With at least two pages dedicated to every release, each VHS (illustrated with a black-and-white image of the cover) is reviewed match-by-match, going into the details of the bout, and how it ended. While this is largely written from a general perspective, occasionally the details come in the form of a conversation between the book's five contributors. This format is very informal, and censored swear words do appear - perhaps justifiably! - when it comes to several poor-quality bouts. Though a pure research book would have surely seemed too dry, the swearing goes too far in the other direction, detracting from what is a fine information resource.
Still, there is a lot of good information here, both in the reviews of the tapes, and the boxouts that take a few paragraphs to provide a biography of one of the performers. While not all of these provide as much insight as they might - the Butch Reed bio, for example, begins with the off-putting line, "Butch Reed is an idiot" - for those who perhaps have never heard of late-'80s announcer Craig DeGeorge, or the infamous "next big thing" Tom Magee, they will be very interesting indeed.
On occasion, the in-depth match reviews are not just limited to that, as a back-story is also included. For example, it is explained that after Bret Hart'sWrestleMania IV babyface turn, The Hart Foundation continued to be managed by Jimmy Hart on television, with the WWF taking three months to properly switch the tandem from heels to babyfaces.
Overall, The Complete WWF Video Guide: Volume #1 is fascinatingly nostaligic for those of us who were around in the early SilverVision days, and it's also a fine research resource. Volume II is now being prepared, and will encompass the tapes that came out during the early-1990s UK boom period that so many of us recall fondly.
- Brian Elliot, Fighting Spirit Magazine #88, December 2012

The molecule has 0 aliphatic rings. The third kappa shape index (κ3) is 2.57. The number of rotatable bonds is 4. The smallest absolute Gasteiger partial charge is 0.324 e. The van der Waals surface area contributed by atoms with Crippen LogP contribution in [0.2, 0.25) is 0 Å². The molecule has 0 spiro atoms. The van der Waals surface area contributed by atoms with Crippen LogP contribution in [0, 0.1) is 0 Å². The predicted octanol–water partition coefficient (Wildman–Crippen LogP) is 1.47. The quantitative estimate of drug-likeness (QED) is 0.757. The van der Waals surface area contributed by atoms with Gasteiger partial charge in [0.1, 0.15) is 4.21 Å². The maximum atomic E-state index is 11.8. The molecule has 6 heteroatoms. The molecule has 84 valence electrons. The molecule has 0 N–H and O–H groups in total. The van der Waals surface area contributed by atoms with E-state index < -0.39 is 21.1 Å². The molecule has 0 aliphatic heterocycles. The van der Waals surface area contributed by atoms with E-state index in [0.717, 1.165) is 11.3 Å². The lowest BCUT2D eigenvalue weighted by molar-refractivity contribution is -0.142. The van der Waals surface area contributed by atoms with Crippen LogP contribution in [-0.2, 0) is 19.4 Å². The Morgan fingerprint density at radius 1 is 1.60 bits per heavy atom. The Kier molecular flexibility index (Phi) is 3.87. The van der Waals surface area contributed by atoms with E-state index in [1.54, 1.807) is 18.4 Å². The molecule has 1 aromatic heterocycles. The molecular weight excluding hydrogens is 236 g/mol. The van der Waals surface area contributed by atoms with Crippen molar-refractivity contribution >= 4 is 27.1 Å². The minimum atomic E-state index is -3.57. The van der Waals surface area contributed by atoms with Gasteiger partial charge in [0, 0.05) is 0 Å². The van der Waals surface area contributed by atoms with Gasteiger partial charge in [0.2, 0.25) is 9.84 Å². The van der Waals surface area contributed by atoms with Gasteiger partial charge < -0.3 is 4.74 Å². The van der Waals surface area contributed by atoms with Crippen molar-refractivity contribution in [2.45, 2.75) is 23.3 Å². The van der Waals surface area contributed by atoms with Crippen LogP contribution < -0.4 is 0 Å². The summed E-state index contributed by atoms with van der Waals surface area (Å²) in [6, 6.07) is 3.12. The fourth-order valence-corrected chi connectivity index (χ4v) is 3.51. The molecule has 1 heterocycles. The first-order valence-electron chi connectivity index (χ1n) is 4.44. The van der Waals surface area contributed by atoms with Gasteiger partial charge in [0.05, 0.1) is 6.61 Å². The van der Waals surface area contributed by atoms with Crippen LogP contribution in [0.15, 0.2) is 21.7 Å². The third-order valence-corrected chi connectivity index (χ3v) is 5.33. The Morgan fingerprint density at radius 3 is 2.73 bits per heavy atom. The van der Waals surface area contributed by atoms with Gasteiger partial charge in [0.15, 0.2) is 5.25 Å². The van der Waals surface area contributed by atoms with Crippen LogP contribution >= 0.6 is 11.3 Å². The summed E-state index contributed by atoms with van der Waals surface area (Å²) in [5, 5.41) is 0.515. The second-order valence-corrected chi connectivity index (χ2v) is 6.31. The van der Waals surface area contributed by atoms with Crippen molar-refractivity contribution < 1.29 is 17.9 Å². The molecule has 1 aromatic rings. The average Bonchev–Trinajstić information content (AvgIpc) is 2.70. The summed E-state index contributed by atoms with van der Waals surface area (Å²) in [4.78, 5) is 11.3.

This is one of the very rare self-published books that is significantly better in print than e-book format. That's not to disparage the Kindle edition (and if cost is a factor it's likely better value), but it's a much easier read in print thanks to the great layout, formatting and artwork.
The book itself is very comprehensive and a genuinely useful reference guide, even if choosing between vintage WWF tapes is (thanks to the likes of YouTube) now an issue of time rather than money. There are some very neat touches like a complete ranking of all the tapes and a listing of the highest rated individual matches, plus some fun capsule bios.
The writing style won't necessarily be to everyone's taste. From a literary perspective it's fine - it all reads smoothly and flows well. However, with a review project like this there's a fine line between being dry and dull, or being too outlandish. The style varies as there's a panel of authors, but on several occasions it verges too far into a forced personality with too many of the "smart fan" clichés such as excessive swearing, repetitive jokes about bookers being on drugs and the like. I understand these will be refined in Volume 2, which will be a welcome improvement. One particular issue is the repeated references to individual wrestlers' motivation going into a bout (in reality, not storyline) which is clearly little more than speculation.